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Theater Review: A View from the Bridge

Aurora Leonard and Ray Abruzzo in A View from the Bridge. Photo Jesse Janzen,

Arthur Miller presented the common man as a tragic antihero. In his classic 1940s plays Death of a Salesman and All My Sons, the failings of Willy Loman and Joe Keller unfold increasing sorrow. So it is with A View from the Bridge, a 1950s Miller play with its own antihero and bleak denouement.

A wife and her niece are trapped with an abusive patriarch who demands fealty regardless of his sins. They shelter two newly arrived relatives who live by the Sicilian code of loyalty, where betraying trust demands terrible retribution.

The period piece has some relevance for today’s immigration woes; unfortunately, familial abuse also remains a timely subject (viz., How I Learned to Drive). In this production, now playing at Santa Monica’s Ruskin Theatre, stellar performances and strong direction, by Mike Reilly, give A View from the Bridge its 2023 raison d’être.

Eddie Carbone (Ray Abruzzo, seen last year in the Geffen’s King Liz) is the aforementioned patriarch, furious in his rants and menacing in his threats. The longshoreman is a pussycat to his teen niece Catherine (Aurora Leonard), until she informs him she’s found a job he deems beneath her. He doubles down on his authoritarian stance when he learns about her budding romance. His wife Beatrice (Kim Chase) tries to reason with him, but he flails at seeing his only comfort abandoning him.

Eddie, Beatrice and Catherine live a step above squalor, where bragging rights come from scraps. There’s a sense of desperation in the air that all try to ignore. Eddie has steady work on the Brooklyn docks, and occasional “gifts” lifted from shipments. But when Beatrice’s cousins, Marco (Jesse Janzen) and Rodolpho (Brandon Lill), Sicilian migrants, arrive to share the apartment, its shortcomings are brought into full relief.

Brandon Lill and Aurora Leonard in A View from the Bridge.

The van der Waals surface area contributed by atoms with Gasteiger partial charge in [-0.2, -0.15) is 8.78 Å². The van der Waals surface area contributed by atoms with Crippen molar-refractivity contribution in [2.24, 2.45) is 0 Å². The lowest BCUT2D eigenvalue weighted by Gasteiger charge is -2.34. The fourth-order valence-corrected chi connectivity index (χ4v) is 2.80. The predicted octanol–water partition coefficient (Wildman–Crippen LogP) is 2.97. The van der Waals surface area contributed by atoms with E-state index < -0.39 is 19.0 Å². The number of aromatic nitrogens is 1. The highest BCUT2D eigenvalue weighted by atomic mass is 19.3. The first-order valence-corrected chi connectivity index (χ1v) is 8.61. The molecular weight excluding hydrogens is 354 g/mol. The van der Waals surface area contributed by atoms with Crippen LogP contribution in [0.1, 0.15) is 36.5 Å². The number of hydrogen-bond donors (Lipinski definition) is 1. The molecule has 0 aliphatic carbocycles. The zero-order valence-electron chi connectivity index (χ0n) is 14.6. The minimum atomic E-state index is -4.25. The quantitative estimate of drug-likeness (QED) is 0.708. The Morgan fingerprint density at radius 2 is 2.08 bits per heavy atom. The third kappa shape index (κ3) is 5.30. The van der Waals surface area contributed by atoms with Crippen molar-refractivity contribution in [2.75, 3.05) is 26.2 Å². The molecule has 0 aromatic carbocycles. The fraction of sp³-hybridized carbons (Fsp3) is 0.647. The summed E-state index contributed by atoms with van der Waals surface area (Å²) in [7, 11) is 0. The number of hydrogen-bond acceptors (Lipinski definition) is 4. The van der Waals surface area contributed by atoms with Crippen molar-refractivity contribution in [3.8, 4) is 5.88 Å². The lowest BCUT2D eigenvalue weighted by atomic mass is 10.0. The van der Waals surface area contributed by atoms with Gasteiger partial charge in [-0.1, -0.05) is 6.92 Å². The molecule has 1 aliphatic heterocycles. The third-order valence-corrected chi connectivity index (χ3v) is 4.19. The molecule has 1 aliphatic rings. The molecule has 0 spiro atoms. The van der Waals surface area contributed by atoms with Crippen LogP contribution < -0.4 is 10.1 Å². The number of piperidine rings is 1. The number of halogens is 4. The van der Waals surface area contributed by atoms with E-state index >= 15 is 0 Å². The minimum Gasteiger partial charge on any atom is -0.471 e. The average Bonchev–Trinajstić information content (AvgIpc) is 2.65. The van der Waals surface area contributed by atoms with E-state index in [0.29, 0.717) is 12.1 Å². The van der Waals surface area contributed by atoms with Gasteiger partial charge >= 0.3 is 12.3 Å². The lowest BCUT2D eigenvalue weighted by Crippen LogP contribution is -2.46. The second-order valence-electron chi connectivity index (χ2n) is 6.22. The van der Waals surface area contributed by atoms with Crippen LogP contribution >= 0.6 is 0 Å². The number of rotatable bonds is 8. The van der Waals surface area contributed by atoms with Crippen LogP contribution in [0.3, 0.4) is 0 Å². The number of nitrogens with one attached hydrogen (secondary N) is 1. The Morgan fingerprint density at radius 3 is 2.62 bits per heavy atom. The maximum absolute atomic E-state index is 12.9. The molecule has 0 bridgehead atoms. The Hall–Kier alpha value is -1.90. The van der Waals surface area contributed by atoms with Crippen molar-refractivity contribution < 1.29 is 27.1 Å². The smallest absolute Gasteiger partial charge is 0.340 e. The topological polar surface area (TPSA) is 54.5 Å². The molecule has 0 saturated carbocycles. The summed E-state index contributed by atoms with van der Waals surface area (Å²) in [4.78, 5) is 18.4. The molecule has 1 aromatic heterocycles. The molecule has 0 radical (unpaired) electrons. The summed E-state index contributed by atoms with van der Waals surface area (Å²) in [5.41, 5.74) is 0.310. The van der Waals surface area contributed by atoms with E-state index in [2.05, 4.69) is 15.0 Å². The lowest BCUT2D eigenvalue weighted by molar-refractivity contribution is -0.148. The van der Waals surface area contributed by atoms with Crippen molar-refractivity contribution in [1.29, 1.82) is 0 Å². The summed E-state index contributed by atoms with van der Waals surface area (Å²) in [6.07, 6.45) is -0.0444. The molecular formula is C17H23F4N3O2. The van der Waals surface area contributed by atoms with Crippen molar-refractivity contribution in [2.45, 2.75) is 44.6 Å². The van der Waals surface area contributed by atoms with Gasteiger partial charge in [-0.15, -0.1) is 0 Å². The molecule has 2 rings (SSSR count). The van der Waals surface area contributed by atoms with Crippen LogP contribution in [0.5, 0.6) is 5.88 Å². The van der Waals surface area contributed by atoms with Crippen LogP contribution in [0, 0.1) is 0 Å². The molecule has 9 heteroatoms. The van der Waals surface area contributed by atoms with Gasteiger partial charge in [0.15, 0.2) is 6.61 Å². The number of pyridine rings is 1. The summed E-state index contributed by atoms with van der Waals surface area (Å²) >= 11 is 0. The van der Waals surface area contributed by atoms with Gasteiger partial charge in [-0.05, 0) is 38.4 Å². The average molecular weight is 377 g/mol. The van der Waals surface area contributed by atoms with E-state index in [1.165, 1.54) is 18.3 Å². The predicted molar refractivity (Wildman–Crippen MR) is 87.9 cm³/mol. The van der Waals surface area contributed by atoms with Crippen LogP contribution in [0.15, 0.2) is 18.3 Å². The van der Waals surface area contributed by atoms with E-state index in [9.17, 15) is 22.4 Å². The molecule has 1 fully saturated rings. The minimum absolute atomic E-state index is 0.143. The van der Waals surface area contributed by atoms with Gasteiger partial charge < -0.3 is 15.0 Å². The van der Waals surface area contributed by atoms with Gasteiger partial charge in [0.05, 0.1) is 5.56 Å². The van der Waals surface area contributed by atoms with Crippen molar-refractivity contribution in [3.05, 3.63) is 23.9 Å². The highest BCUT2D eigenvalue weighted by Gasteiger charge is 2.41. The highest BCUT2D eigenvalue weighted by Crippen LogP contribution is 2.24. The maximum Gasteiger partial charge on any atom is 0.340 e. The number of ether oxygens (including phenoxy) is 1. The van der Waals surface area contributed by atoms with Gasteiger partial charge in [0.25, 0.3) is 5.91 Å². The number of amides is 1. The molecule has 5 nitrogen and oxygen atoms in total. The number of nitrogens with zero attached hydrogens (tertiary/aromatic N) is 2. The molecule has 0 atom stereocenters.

When Catherine falls for the young and handsome Rodolpho, Eddie sees his beloved niece settling for a life he deems beneath her. He consults a wise attorney, Alfieri (Sal Viscuso) for advice, but refuses to accept it. The stage is set for that trademark Miller heartbreak.

Jesse Janzen, Kim Chase and Brandon Lille in A View from the Bridge. Photo by Alex Neher.

Alfieri offers narration throughout the play, providing context and perspective for the dark tale unwinding onstage. Viscuso has just the right tone of mournful rebuke. But it’s Abruzzo who gives the play its terrifying energy, as his Eddie storms through his life, giving in to his basest instincts and turning a deaf ear on his family, his lawyer and his own conscience.


A View from the Bridge is playing at Ruskin Group Theatre Co. through Sunday, October 8 on Fridays and Saturdays at 8:00pm, Sundays at 2:00pm. Tickets are $25-35 and are available here. The theater is located at 3000 Airport Avenue, on the grounds of Santa Monica Airport.


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Laura Foti Cohen
Laura Foti Cohen
Laura Foti Cohen has lived in the Brookside neighborhood since 1993. She works as a freelance writer, editor and consultant. She's also a playwright affiliated with Theatre West.

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